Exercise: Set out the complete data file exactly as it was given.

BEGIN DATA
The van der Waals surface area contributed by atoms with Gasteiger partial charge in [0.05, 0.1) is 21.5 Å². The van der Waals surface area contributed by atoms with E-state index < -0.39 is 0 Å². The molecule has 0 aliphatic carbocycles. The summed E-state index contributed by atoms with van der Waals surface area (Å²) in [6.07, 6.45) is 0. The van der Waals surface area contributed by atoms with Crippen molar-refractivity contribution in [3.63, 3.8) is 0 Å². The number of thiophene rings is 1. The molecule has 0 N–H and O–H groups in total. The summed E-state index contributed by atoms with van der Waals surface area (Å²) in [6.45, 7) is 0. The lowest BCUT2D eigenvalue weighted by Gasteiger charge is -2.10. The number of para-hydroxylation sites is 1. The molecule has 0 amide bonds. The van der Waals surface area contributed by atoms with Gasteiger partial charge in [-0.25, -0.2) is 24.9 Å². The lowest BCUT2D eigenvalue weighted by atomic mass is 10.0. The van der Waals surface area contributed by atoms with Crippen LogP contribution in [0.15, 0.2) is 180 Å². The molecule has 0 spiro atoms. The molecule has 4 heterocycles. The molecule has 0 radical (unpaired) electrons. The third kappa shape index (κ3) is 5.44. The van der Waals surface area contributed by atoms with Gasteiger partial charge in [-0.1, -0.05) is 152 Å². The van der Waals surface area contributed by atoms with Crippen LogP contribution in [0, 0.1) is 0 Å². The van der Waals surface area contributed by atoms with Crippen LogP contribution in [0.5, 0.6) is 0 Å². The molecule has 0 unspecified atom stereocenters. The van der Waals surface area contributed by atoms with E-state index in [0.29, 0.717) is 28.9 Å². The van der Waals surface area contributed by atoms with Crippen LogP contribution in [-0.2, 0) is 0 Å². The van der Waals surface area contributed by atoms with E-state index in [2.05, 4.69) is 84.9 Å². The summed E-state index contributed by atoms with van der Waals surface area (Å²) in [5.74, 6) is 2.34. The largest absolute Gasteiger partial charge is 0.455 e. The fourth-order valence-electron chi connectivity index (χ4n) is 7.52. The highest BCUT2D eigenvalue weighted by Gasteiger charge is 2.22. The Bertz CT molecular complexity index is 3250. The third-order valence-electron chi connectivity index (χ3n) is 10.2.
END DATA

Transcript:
The van der Waals surface area contributed by atoms with Gasteiger partial charge in [0.05, 0.1) is 21.5 Å². The van der Waals surface area contributed by atoms with E-state index < -0.39 is 0 Å². The molecule has 0 aliphatic carbocycles. The summed E-state index contributed by atoms with van der Waals surface area (Å²) in [6.07, 6.45) is 0. The van der Waals surface area contributed by atoms with Crippen molar-refractivity contribution in [3.63, 3.8) is 0 Å². The number of thiophene rings is 1. The molecule has 0 N–H and O–H groups in total. The summed E-state index contributed by atoms with van der Waals surface area (Å²) in [6.45, 7) is 0. The lowest BCUT2D eigenvalue weighted by Gasteiger charge is -2.10. The number of para-hydroxylation sites is 1. The molecule has 0 amide bonds. The van der Waals surface area contributed by atoms with Gasteiger partial charge in [-0.25, -0.2) is 24.9 Å². The lowest BCUT2D eigenvalue weighted by atomic mass is 10.0. The van der Waals surface area contributed by atoms with Crippen LogP contribution in [0.15, 0.2) is 180 Å². The molecule has 0 spiro atoms. The molecule has 4 heterocycles. The molecule has 0 radical (unpaired) electrons. The third kappa shape index (κ3) is 5.44. The van der Waals surface area contributed by atoms with Gasteiger partial charge in [-0.1, -0.05) is 152 Å². The van der Waals surface area contributed by atoms with Crippen LogP contribution in [0, 0.1) is 0 Å². The van der Waals surface area contributed by atoms with Crippen LogP contribution in [0.5, 0.6) is 0 Å². The molecule has 0 unspecified atom stereocenters. The van der Waals surface area contributed by atoms with E-state index in [0.29, 0.717) is 28.9 Å². The van der Waals surface area contributed by atoms with Crippen LogP contribution in [-0.2, 0) is 0 Å². The van der Waals surface area contributed by atoms with E-state index in [2.05, 4.69) is 84.9 Å². The summed E-state index contributed by atoms with van der Waals surface area (Å²) in [5.74, 6) is 2.34. The largest absolute Gasteiger partial charge is 0.455 e. The fourth-order valence-electron chi connectivity index (χ4n) is 7.52. The highest BCUT2D eigenvalue weighted by Gasteiger charge is 2.22. The Bertz CT molecular complexity index is 3250. The third-order valence-electron chi connectivity index (χ3n) is 10.2.